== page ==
Prior Product Innovation Lab Showcase Winners: Where are they now?
The Product Innovation Lab at North Carolina State University is a cross-disciplinary practicum course team-taught by NC State faculty members in the Poole College of Management, the College of Design and the College of Engineering, giving students the opportunity to work together to design and develop a product.
Over the years, student products have spanned industries from healthcare to sporting goods to consumer safety, with some groups continuing work together after the practicum ends to bring their product to market.
Former students agree the Product Innovation Lab offers a unique experience working in a cross-disciplinary team through which they developed skills they’re using in their professional lives today.
Two such former students recently shared their thoughts on how they’ve put the Product Innovation Lab experience and their Jenkins MBA to work in their careers.
In 2018, Jelyse Dawson and her team from the Product Innovation Lab worked in conjunction with the MINA Foundation to address a challenge the foundation faced. The MINA Foundation provides menstrual cups to girls in developing countries who otherwise cannot afford menstrual products and thus stay home from school when they have their period. The cup provided a solution, but Dawson said cleaning and storing the cup was a burden for these girls. Her team developed the Minatizer, an eco-friendly and economical cleansing device, as well as a storage solution for the cup.
Dawson chose the Jenkins MBA because she was looking for a program where she could focus on understanding the consumer and creating solutions based off consumer needs. She emphasized two important takeaways from the Product Innovation Lab and Jenkins MBA experience that she’s used moving forward into her career: the importance of a global perspective, and the importance of using business for good.
Upon graduating, she worked in a data analytics role, where the data was used to influence company decisions.
“That data showed that India has a unique voice, China has a unique voice, the United States has a unique voice,” Dawson said. “Even though they’re unique, they should all be embraced.”
It all came full circle to her experience in the Product Innovation Lab, where she said design, engineering, and business each brought their unique voices to the table and had to work together to succeed.
Just prior to the onset of COVID-19 in the United States, Dawson was laid off by Cisco where, in her most recent role, she served as an employee engagement and executive communications manager.
Though she was devastated by the layoff, it gave Dawson the opportunity to re-focus on another passion. In 2015, she’d started her own fitness business when her mother became ill and Dawson returned home to care for her. She’d put that business to the side, however, her departure from Cisco offered her the opportunity to return to it. Today, that’s where using business for good comes into play.
“Every day I wake up and think, how can I use my gift of fitness to help others,” Dawson said.
Through Fusion Fitness By Jelyse, she now offers free fitness classes to the community through Facebook Live, as well as classes for purchase. Her “Workout at Work,” program for example, focuses on helping those working from home during the pandemic stay focused on fitness. She’s adding to her enterprise this summer with a virtual business leadership camp for girls to prepare girls for tomorrow’s workforce.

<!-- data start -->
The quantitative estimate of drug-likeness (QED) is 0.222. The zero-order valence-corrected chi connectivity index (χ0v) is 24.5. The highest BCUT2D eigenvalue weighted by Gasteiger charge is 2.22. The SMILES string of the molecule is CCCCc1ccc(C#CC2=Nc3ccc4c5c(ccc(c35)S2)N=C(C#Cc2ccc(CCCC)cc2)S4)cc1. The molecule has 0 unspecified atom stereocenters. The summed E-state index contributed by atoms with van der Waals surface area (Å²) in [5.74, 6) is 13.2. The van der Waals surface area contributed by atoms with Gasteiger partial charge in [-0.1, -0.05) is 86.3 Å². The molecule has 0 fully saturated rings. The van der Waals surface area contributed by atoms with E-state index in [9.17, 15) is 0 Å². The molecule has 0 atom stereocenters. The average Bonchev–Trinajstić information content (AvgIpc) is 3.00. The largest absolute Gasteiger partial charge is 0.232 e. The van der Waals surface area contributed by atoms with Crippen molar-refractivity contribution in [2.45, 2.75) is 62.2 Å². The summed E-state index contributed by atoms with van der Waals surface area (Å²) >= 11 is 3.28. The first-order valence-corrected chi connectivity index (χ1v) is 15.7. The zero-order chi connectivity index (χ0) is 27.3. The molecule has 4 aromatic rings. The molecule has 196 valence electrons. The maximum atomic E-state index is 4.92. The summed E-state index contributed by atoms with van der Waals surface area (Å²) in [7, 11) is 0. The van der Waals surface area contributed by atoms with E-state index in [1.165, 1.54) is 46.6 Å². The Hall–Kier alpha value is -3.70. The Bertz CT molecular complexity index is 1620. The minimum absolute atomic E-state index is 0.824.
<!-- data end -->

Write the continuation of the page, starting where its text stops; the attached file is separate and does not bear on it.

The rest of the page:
“I started Fusion Fitness by Jelyse to bring wellness solutions to medical patients, at-risk youth, and active adults,” she said. “What started as a business turned into a social enterprise empowering people to take care of their mental and physical health.”
Andrew Bowker and his Product Innovation Lab teammates addressed a home safety issue by creating Chirp, a more sophisticated smoke detector. At the start of the project, Bowker’s team learned that kitchen stove fires are responsible for about 50 percent of all home fires, but the average smoke detector is “not recommended for kitchen use,” and is installed too far from the stove. Chirp was designed make kitchens safer by enhancing fire prediction and response through smart monitoring, early detection, and alert intervention.
Bowker, who had an undergraduate degree in Mechanical Engineering from NC State, had experience the non-profit and start-up environments prior to returning to pursue his MBA. The Technology Commercialization track within the Jenkins MBA appealed to him.
“Having been in small settings, with the nonprofit and then the start-up where I was more involved in decision-making side of things, I loved that aspect – making consumer-based decisions and using that to sell a product,” Bowker said.
Today he works for IBM, where he says the design thinking approach used in the Product Innovation Lab meshes with IBM’s design thinking approach.
“I work with designers in my role now, and that experience helps me see behind the scenes and how concepts are treated in the design process,” he said.
Teamwork experience gained through the Product Innovation Lab and Jenkins MBA courses has been essential in his career as well, Bowker said.
“I learned to work with people who thought differently and made decisions differently, and to think about how I can influence people in a way that gets the job done, but doesn’t hurt anybody’s reputation or relationship,” he said.
What’s more, much of the coursework from his Jenkins MBA applies today as he focuses on market research and competitive analysis.
“I feel like I’m using the full spectrum of the degree,” Bowker said. “It was very practical and hands-on – one class had no tests or exams, I was graded on how I made decisions in bringing a product to market. That’s realistic, that’s what you’re graded on in the professional world.”